Spontaneous recession of a posterior cerebral artery aneurysm concurrent with carotid rete mirabile and moyamoya-pattern collateral vessels: a case report
BMC Neurology volume 19, Article number: 51 (2019)
Carotid rete mirabile (RM) is a meshwork of multiple, freely intercommunicating arterioles that reconstitute the absent or hypoplastic segments of the internal carotid artery (ICA). Carotid RM has been reported to be associated with cerebrovascular diseases. However, it is rarely associated with moyamoya-pattern collateral vessels in the posterior cerebral artery (PCA) region and aneurysm.
A 39-year-old woman was admitted complaining of sudden-onset headache, nausea, and vomiting. Further investigation revealed subarachnoid hemorrhage (SAH), carotid RM, a moyamoya collateral pattern in the PCA region, and a pseudoaneurysm in the moyamoya-like vessels. The patient was treated conservatively, recovered well and was discharged 1 week later. Follow-up angiography showed that the aneurysm had disappeared.
As shown by the present case, we believe that carotid RM could occur in combination with moyamoya-pattern collateral vessels in the PCA region; aneurysms can occur in the moyamoya-like vascular network. Congenital etiology may be the reason for these combinations. Based on our approach in this case, aneurysm located in moyamoya-like vessels can disappear spontaneously after conservative treatment.
Carotid rete mirabile (RM), which is often found in lower mammals such as pigs and sheep and rarely occurs in humans, is a meshwork of multiple, freely intercommunicating arterioles that reconstitute the absent or hypoplastic segments of the internal carotid artery (ICA) . Carotid RM has been reported to be associated with cerebrovascular diseases [1, 2]. However, it is rarely associated with a moyamoya-like collateral pattern of cerebral arteries.
Moyamoya-pattern collateral vessels mainly occur in the middle cerebral artery (MCA) region, presenting with characteristic hypertrophy and proliferation of the small arteries; these vessels serve as collateral channels to bypass occlusions [3, 4]. Rarely, the posterior cerebral artery (PCA) is also involved in moyamoya-pattern collateral vessels . Aneurysms can occur in moyamoya-pattern collateral vessels . The natural history of aneurysms in moyamoya-pattern collateral vessels is uncertain.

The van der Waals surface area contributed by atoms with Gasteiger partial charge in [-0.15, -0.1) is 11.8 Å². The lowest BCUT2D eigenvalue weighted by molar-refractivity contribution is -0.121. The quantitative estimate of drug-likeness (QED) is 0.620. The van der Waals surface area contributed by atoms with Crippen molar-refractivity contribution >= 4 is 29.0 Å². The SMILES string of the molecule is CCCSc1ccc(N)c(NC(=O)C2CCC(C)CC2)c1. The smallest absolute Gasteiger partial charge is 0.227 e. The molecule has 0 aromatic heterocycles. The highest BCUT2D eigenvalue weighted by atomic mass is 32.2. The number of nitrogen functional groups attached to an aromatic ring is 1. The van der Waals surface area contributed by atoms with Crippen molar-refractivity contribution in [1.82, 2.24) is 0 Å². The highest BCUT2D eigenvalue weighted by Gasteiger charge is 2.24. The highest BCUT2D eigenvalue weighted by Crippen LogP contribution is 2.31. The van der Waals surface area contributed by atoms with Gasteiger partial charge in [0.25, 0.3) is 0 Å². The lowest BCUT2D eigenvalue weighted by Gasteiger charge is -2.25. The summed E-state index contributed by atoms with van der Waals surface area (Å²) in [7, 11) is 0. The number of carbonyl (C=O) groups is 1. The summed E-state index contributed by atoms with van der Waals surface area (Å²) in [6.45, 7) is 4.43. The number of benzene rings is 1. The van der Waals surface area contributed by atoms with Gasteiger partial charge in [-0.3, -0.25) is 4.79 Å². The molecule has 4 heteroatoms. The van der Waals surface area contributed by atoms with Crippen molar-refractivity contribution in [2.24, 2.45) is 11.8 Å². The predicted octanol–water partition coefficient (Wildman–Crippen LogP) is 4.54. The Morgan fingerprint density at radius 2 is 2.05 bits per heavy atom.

Here, we report a rare case of a patient who presented with carotid RM, moyamoya-pattern collateral vessels in the PCA region and an aneurysm that was located in the collateral network. The aneurysm regressed after conservative treatment. The combination of carotid RM, moyamoya-pattern collateral vessels in the PCA region and aneurysm is discussed in the paper.
A 39-year-old woman was admitted complaining of sudden-onset headache, nausea, and vomiting for 1 day. She had a history of hypertension for 10 years and denied any history of diabetes, hyperlipidemia, autoimmune diseases, or other remarkable illnesses. She was alert and could correctly obey commands. Physical examination was unremarkable except for neck stiffness. Her blood glucose, electrolytes, blood cell counts, coagulation test, and antinuclear antibody series were within normal limits during laboratory investigations.
Head computed tomography (CT) showed a subarachnoid hemorrhage (SAH) concentrated in the perimesencephalic cistern (Fig. 1a). CT angiography (CTA) showed that the bilateral ICAs were absent in the skull base (Fig. 1b-c). The bilateral MCAs and anterior arteries were normal. An aneurysm was identified in the PCA region (Fig. 1d).
Head digital subtraction angiography (DSA) showed that the bilateral internal maxillary arteries and ascending pharyngeal arteries were confluent with the cavernous portion of the ICAs at the skull base. And the bilateral ICAs above the cavernous portion of the ICAs, the MCAs, and the anterior cerebral arteries were normal (Fig. 2). The right vertebral artery (VA) was fine, while the left VA was well developed (Fig. 3a-b). Moyamoya-pattern collateral vessels could be seen in the bilateral PCAs region, the distal part of the PCA was composed of abnormally fine vessels, and an aneurysm was clearly identified in the left moyamoya-pattern collateral vessels (Fig. 3c-d).
She was diagnosed as bilateral carotid RM, moyamoya-like vessels in the PCA region, intracranial pseudoaneurysm, and SAH. Management of the aneurysm was difficult, and wait and see management was adopted. The patient experienced an uneventful recovery and was discharged 1 week later. Follow-up CT performed 44 days later showed complete resolution of the SAH (Fig. 4a-b). Head DSA revealed that the pseudoaneurysm disappeared spontaneously while the moyamoya-pattern collateral vessels were unchanged, the distal part of the PCAs became finer and smaller, and the transdural compensation of the posterior meningeal artery was visible (Fig. 4c-d). The patient was in good condition during follow-up, she returned to her normal activities.